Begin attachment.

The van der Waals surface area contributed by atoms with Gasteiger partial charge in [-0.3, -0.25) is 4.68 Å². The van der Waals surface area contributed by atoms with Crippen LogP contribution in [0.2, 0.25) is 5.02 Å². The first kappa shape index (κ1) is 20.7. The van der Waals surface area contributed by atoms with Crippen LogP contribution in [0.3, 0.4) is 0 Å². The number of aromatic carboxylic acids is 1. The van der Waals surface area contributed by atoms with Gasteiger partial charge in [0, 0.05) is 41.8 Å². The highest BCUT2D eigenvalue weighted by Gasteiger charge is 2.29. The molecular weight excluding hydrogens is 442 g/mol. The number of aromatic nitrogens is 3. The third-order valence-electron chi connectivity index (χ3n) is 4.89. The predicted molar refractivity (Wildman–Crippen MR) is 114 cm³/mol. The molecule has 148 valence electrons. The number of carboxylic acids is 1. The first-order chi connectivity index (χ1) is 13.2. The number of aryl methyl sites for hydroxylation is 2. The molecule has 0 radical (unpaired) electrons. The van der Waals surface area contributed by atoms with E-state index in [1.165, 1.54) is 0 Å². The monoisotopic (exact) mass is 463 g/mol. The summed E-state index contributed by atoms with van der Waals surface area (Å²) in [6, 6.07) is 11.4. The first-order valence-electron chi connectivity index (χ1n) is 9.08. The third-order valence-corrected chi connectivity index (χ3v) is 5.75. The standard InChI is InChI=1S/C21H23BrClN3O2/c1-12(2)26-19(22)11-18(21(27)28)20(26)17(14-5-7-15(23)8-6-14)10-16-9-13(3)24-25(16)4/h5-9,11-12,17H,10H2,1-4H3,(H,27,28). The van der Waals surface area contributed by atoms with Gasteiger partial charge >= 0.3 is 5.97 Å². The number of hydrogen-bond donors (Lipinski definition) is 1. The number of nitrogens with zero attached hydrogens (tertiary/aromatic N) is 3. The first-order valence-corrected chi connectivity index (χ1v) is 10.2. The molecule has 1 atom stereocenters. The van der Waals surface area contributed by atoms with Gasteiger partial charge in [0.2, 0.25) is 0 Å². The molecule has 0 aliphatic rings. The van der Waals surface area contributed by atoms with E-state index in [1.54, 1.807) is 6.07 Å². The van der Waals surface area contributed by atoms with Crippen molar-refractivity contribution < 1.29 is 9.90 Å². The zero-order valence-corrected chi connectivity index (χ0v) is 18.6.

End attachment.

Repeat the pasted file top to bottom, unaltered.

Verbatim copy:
The van der Waals surface area contributed by atoms with Gasteiger partial charge in [-0.3, -0.25) is 4.68 Å². The van der Waals surface area contributed by atoms with Crippen LogP contribution in [0.2, 0.25) is 5.02 Å². The first kappa shape index (κ1) is 20.7. The van der Waals surface area contributed by atoms with Crippen LogP contribution in [0.3, 0.4) is 0 Å². The number of aromatic carboxylic acids is 1. The van der Waals surface area contributed by atoms with Gasteiger partial charge in [0, 0.05) is 41.8 Å². The highest BCUT2D eigenvalue weighted by Gasteiger charge is 2.29. The molecular weight excluding hydrogens is 442 g/mol. The number of aromatic nitrogens is 3. The third-order valence-electron chi connectivity index (χ3n) is 4.89. The predicted molar refractivity (Wildman–Crippen MR) is 114 cm³/mol. The molecule has 148 valence electrons. The number of carboxylic acids is 1. The first-order chi connectivity index (χ1) is 13.2. The number of aryl methyl sites for hydroxylation is 2. The molecule has 0 radical (unpaired) electrons. The van der Waals surface area contributed by atoms with E-state index in [1.165, 1.54) is 0 Å². The monoisotopic (exact) mass is 463 g/mol. The summed E-state index contributed by atoms with van der Waals surface area (Å²) in [6, 6.07) is 11.4. The first-order valence-electron chi connectivity index (χ1n) is 9.08. The third-order valence-corrected chi connectivity index (χ3v) is 5.75. The standard InChI is InChI=1S/C21H23BrClN3O2/c1-12(2)26-19(22)11-18(21(27)28)20(26)17(14-5-7-15(23)8-6-14)10-16-9-13(3)24-25(16)4/h5-9,11-12,17H,10H2,1-4H3,(H,27,28). The van der Waals surface area contributed by atoms with Gasteiger partial charge >= 0.3 is 5.97 Å². The number of hydrogen-bond donors (Lipinski definition) is 1. The number of nitrogens with zero attached hydrogens (tertiary/aromatic N) is 3. The first-order valence-corrected chi connectivity index (χ1v) is 10.2. The molecule has 1 atom stereocenters. The van der Waals surface area contributed by atoms with Gasteiger partial charge in [0.2, 0.25) is 0 Å². The molecule has 0 aliphatic rings. The van der Waals surface area contributed by atoms with E-state index in [1.54, 1.807) is 6.07 Å². The van der Waals surface area contributed by atoms with Crippen molar-refractivity contribution < 1.29 is 9.90 Å². The zero-order valence-corrected chi connectivity index (χ0v) is 18.6.